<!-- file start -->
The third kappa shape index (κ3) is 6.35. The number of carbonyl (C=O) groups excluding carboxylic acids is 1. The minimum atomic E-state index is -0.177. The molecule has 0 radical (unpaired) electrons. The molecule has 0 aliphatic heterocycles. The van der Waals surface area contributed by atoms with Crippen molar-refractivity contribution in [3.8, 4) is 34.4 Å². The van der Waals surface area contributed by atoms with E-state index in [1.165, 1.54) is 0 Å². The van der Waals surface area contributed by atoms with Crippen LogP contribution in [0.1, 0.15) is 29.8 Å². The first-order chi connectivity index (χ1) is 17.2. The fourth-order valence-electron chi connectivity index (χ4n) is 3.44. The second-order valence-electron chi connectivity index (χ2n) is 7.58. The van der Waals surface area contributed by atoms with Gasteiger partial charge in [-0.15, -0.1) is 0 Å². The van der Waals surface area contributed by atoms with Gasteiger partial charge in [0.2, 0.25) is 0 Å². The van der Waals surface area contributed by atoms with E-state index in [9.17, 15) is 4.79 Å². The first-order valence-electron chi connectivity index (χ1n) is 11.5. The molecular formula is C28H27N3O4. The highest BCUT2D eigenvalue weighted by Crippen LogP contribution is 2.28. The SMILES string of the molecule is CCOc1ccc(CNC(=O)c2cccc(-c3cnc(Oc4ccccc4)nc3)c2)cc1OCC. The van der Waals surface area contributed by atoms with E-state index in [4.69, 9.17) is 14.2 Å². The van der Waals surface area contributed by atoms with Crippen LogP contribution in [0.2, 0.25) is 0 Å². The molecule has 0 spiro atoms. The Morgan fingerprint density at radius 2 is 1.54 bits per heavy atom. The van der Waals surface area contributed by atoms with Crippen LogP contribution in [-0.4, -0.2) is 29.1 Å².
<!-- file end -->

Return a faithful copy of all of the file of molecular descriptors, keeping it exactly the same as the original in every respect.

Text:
The third kappa shape index (κ3) is 6.35. The number of carbonyl (C=O) groups excluding carboxylic acids is 1. The minimum atomic E-state index is -0.177. The molecule has 0 radical (unpaired) electrons. The molecule has 0 aliphatic heterocycles. The van der Waals surface area contributed by atoms with Crippen molar-refractivity contribution in [3.8, 4) is 34.4 Å². The van der Waals surface area contributed by atoms with E-state index in [1.165, 1.54) is 0 Å². The van der Waals surface area contributed by atoms with Crippen LogP contribution in [0.1, 0.15) is 29.8 Å². The first-order chi connectivity index (χ1) is 17.2. The fourth-order valence-electron chi connectivity index (χ4n) is 3.44. The second-order valence-electron chi connectivity index (χ2n) is 7.58. The van der Waals surface area contributed by atoms with Gasteiger partial charge in [-0.15, -0.1) is 0 Å². The van der Waals surface area contributed by atoms with Gasteiger partial charge in [0.2, 0.25) is 0 Å². The van der Waals surface area contributed by atoms with E-state index in [9.17, 15) is 4.79 Å². The first-order valence-electron chi connectivity index (χ1n) is 11.5. The molecular formula is C28H27N3O4. The highest BCUT2D eigenvalue weighted by Crippen LogP contribution is 2.28. The SMILES string of the molecule is CCOc1ccc(CNC(=O)c2cccc(-c3cnc(Oc4ccccc4)nc3)c2)cc1OCC. The van der Waals surface area contributed by atoms with E-state index in [4.69, 9.17) is 14.2 Å². The van der Waals surface area contributed by atoms with Crippen LogP contribution in [0.2, 0.25) is 0 Å². The molecule has 0 spiro atoms. The Morgan fingerprint density at radius 2 is 1.54 bits per heavy atom. The van der Waals surface area contributed by atoms with Crippen LogP contribution in [-0.4, -0.2) is 29.1 Å².